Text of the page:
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Pata-Chitras of Orissa:
An Illustration of Some Common Themes

by Bernard Cesarone

May 16, 2001

click on small images for large images with captions


The state of Orissa in northeast India has a long tradition in various arts, including dance, architecture, and painting. Among the painting traditions, the devotional art of the pata-chitras,1 or paintings on cloth, is a folk or popular style that centers around the worship of the god Jagannath (or Jagannatha) but that depicts many other religious themes as well, using the strong line and brilliant color that are typical of Orissan folk painting.

This article presents a collection of pata-chitras, organized around a series of general themes, in order to highlight various formats and particular thematic subjects used in the tradition. So that the paintings might be understood within a context, introductory information is provided on the god Jagannath, on the Jagannath temple in Puri and its rituals, and on pata-chitra painters and their work. Subsequent sections illustrate paintings related to the god Jagannath, scenes from the epic stories, pictures of deities, a picture with a folklore theme, and a picture with erotic overtones. Each section explains some of the details of the particular images, identifies some of the iconography used in the images, or recounts some stories related to those images.

1. The Jagannath triad

Jagannath is a deity widely worshiped in Orissa (and elsewhere in India). The god's Sanskrit name means "Lord of the world" (from jagan, world, and natha, lord). However, some scholars have suggested that the word is a sanskritization of a tribal word 2 and have presented arguments related to the god's possible tribal origins.3 Nevertheless, by the devotees who come to see their Lord at the temple, he is typically identified with Krishna. The most famous of the god's many shrines is his temple in Puri. In this temple, Jagannath is not installed alone, but is part of a triad of deities that also includes his brother Balabhadra and his sister Subhadra. Of these, Balabhadra is identified with Balarama, the brother of Krishna, and Subhadra is said to be the goddess Bhubaneshwari. The iconography of the three deities will be discussed below.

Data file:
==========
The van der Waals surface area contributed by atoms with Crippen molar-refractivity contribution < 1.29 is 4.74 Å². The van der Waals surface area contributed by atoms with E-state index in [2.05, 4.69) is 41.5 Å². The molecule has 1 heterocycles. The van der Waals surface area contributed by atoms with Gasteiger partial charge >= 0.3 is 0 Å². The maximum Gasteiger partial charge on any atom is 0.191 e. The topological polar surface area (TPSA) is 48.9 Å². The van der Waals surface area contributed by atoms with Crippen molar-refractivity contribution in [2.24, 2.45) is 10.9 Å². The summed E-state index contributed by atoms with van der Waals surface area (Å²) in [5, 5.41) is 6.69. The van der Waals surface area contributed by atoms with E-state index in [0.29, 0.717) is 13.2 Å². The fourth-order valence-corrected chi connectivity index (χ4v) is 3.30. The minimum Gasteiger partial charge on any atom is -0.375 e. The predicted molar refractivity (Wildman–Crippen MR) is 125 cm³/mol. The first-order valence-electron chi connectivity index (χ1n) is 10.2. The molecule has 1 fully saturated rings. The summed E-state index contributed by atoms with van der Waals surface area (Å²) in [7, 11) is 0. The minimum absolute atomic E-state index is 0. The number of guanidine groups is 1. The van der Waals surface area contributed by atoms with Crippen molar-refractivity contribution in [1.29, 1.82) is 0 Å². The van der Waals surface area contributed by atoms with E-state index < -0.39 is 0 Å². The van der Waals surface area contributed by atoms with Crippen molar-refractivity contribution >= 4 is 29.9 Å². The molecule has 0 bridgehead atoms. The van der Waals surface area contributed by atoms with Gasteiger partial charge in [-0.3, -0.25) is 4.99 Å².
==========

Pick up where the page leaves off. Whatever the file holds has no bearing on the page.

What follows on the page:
2. The Jagannath temple in Puri

Orissa is justly famous for its many beautiful temples. The classical period of Orissan temple building was from approximately the beginning of the eighth century to around the middle of the thirteenth century. Temples were constructed to various deities, but the temples to Jagannath in the towns and villages of Orissa are most relevant to the pata-chitra tradition. As mentioned above, the most famous of these is the temple to Jagannath in Puri, which is a seaside pilgrimage city on the Bay of Bengal. This temple was built in approximately 1135-1150 by Codaganga, a king of the Eastern Ganga dynasty.4 The temple became a great center of pilgrimage and, in recent centuries at least, pilgrims who came to the temple for a darshan (viewing) of the deity frequently purchased a pata-chitra painting as a memento of their visit or as a gift for friends or family back home. This practice continues today. Figures 1, 2, and 3 (below) present some views of the Jagannath temple at Puri at its principal eastern entrance or gateway, the so-called lion gate.